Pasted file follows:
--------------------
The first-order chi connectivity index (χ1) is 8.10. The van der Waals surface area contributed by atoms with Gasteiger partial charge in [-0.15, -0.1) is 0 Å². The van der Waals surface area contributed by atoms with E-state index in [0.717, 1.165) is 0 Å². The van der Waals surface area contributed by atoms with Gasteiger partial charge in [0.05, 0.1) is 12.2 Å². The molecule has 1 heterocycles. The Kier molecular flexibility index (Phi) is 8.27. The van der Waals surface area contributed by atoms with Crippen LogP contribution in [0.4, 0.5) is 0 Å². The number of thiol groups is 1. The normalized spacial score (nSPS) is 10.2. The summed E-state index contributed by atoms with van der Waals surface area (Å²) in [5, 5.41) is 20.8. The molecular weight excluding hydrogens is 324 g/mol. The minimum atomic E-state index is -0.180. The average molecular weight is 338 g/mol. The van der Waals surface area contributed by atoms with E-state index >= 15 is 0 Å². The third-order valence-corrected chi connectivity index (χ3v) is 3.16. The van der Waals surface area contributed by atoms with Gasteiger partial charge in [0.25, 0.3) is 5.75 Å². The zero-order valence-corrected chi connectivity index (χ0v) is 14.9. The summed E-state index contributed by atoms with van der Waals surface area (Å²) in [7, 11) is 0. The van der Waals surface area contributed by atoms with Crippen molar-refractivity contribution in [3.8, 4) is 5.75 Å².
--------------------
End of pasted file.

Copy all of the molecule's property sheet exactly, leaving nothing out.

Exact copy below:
The first-order chi connectivity index (χ1) is 8.10. The van der Waals surface area contributed by atoms with Gasteiger partial charge in [-0.15, -0.1) is 0 Å². The van der Waals surface area contributed by atoms with E-state index in [0.717, 1.165) is 0 Å². The van der Waals surface area contributed by atoms with Gasteiger partial charge in [0.05, 0.1) is 12.2 Å². The molecule has 1 heterocycles. The Kier molecular flexibility index (Phi) is 8.27. The van der Waals surface area contributed by atoms with Crippen LogP contribution in [0.4, 0.5) is 0 Å². The number of thiol groups is 1. The normalized spacial score (nSPS) is 10.2. The summed E-state index contributed by atoms with van der Waals surface area (Å²) in [5, 5.41) is 20.8. The molecular weight excluding hydrogens is 324 g/mol. The minimum atomic E-state index is -0.180. The average molecular weight is 338 g/mol. The van der Waals surface area contributed by atoms with E-state index >= 15 is 0 Å². The third-order valence-corrected chi connectivity index (χ3v) is 3.16. The van der Waals surface area contributed by atoms with Gasteiger partial charge in [0.25, 0.3) is 5.75 Å². The zero-order valence-corrected chi connectivity index (χ0v) is 14.9. The summed E-state index contributed by atoms with van der Waals surface area (Å²) in [7, 11) is 0. The van der Waals surface area contributed by atoms with Crippen molar-refractivity contribution in [3.8, 4) is 5.75 Å².